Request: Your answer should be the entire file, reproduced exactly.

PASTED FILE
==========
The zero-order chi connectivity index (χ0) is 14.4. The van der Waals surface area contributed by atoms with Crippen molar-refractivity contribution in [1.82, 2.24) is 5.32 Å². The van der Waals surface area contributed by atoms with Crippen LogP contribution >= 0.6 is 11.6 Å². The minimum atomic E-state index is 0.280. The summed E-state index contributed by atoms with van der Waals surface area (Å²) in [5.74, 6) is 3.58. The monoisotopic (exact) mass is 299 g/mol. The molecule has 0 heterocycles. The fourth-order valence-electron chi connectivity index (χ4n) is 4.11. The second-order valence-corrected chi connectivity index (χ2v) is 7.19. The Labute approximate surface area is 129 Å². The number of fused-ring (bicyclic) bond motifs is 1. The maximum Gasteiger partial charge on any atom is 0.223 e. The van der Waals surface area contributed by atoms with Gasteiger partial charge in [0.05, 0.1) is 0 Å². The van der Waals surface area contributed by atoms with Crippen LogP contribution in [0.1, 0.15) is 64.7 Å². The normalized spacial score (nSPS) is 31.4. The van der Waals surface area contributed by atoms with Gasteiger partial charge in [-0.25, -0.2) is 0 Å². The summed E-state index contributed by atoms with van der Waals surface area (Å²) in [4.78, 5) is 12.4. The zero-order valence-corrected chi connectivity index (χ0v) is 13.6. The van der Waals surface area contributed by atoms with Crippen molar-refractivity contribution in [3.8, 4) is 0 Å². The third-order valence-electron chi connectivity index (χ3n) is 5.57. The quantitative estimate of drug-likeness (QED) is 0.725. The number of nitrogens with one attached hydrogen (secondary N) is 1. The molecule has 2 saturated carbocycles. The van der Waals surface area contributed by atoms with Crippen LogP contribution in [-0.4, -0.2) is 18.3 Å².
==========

The zero-order chi connectivity index (χ0) is 14.4. The van der Waals surface area contributed by atoms with Crippen molar-refractivity contribution in [1.82, 2.24) is 5.32 Å². The van der Waals surface area contributed by atoms with Crippen LogP contribution >= 0.6 is 11.6 Å². The minimum atomic E-state index is 0.280. The summed E-state index contributed by atoms with van der Waals surface area (Å²) in [5.74, 6) is 3.58. The monoisotopic (exact) mass is 299 g/mol. The molecule has 0 heterocycles. The fourth-order valence-electron chi connectivity index (χ4n) is 4.11. The second-order valence-corrected chi connectivity index (χ2v) is 7.19. The Labute approximate surface area is 129 Å². The number of fused-ring (bicyclic) bond motifs is 1. The maximum Gasteiger partial charge on any atom is 0.223 e. The van der Waals surface area contributed by atoms with Gasteiger partial charge in [0.05, 0.1) is 0 Å². The van der Waals surface area contributed by atoms with Crippen LogP contribution in [0.1, 0.15) is 64.7 Å². The normalized spacial score (nSPS) is 31.4. The van der Waals surface area contributed by atoms with Gasteiger partial charge in [-0.25, -0.2) is 0 Å². The summed E-state index contributed by atoms with van der Waals surface area (Å²) in [4.78, 5) is 12.4. The zero-order valence-corrected chi connectivity index (χ0v) is 13.6. The van der Waals surface area contributed by atoms with Crippen molar-refractivity contribution in [3.8, 4) is 0 Å². The third-order valence-electron chi connectivity index (χ3n) is 5.57. The quantitative estimate of drug-likeness (QED) is 0.725. The number of nitrogens with one attached hydrogen (secondary N) is 1. The molecule has 2 saturated carbocycles. The van der Waals surface area contributed by atoms with Crippen LogP contribution in [-0.4, -0.2) is 18.3 Å².